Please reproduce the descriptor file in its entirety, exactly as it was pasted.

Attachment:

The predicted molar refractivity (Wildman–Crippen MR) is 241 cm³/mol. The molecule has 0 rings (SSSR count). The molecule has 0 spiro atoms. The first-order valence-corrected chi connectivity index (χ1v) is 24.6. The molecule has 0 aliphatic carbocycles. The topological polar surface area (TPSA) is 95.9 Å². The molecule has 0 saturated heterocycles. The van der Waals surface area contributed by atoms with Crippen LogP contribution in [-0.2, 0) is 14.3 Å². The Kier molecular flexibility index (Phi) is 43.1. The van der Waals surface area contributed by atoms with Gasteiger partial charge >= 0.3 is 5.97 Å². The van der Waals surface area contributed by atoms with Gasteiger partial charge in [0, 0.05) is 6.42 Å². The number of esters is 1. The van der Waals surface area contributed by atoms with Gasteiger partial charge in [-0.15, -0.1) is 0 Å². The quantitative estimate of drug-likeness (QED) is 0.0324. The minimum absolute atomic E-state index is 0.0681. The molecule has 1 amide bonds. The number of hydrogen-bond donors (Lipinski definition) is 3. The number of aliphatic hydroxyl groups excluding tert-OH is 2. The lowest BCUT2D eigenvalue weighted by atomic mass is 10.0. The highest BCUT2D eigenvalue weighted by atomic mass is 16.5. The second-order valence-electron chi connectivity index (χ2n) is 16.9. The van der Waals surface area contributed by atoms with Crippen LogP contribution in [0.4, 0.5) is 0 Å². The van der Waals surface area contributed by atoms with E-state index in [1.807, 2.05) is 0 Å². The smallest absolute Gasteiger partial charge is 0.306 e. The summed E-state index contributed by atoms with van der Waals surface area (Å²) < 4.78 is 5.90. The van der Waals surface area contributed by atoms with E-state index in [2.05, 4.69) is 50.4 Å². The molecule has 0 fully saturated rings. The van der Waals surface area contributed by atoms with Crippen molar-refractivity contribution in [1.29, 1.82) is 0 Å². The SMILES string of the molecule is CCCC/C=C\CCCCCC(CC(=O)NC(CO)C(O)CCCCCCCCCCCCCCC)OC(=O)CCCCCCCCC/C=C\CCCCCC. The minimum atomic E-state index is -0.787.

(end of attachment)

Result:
The predicted molar refractivity (Wildman–Crippen MR) is 241 cm³/mol. The molecule has 0 rings (SSSR count). The molecule has 0 spiro atoms. The first-order valence-corrected chi connectivity index (χ1v) is 24.6. The molecule has 0 aliphatic carbocycles. The topological polar surface area (TPSA) is 95.9 Å². The molecule has 0 saturated heterocycles. The van der Waals surface area contributed by atoms with Crippen LogP contribution in [-0.2, 0) is 14.3 Å². The Kier molecular flexibility index (Phi) is 43.1. The van der Waals surface area contributed by atoms with Gasteiger partial charge >= 0.3 is 5.97 Å². The van der Waals surface area contributed by atoms with Gasteiger partial charge in [0, 0.05) is 6.42 Å². The number of esters is 1. The van der Waals surface area contributed by atoms with Gasteiger partial charge in [-0.15, -0.1) is 0 Å². The quantitative estimate of drug-likeness (QED) is 0.0324. The minimum absolute atomic E-state index is 0.0681. The molecule has 1 amide bonds. The number of hydrogen-bond donors (Lipinski definition) is 3. The number of aliphatic hydroxyl groups excluding tert-OH is 2. The lowest BCUT2D eigenvalue weighted by atomic mass is 10.0. The highest BCUT2D eigenvalue weighted by atomic mass is 16.5. The second-order valence-electron chi connectivity index (χ2n) is 16.9. The van der Waals surface area contributed by atoms with Crippen LogP contribution in [0.4, 0.5) is 0 Å². The van der Waals surface area contributed by atoms with E-state index in [1.807, 2.05) is 0 Å². The smallest absolute Gasteiger partial charge is 0.306 e. The summed E-state index contributed by atoms with van der Waals surface area (Å²) < 4.78 is 5.90. The van der Waals surface area contributed by atoms with E-state index in [2.05, 4.69) is 50.4 Å². The molecule has 0 fully saturated rings. The van der Waals surface area contributed by atoms with Crippen molar-refractivity contribution in [1.29, 1.82) is 0 Å². The SMILES string of the molecule is CCCC/C=C\CCCCCC(CC(=O)NC(CO)C(O)CCCCCCCCCCCCCCC)OC(=O)CCCCCCCCC/C=C\CCCCCC. The minimum atomic E-state index is -0.787.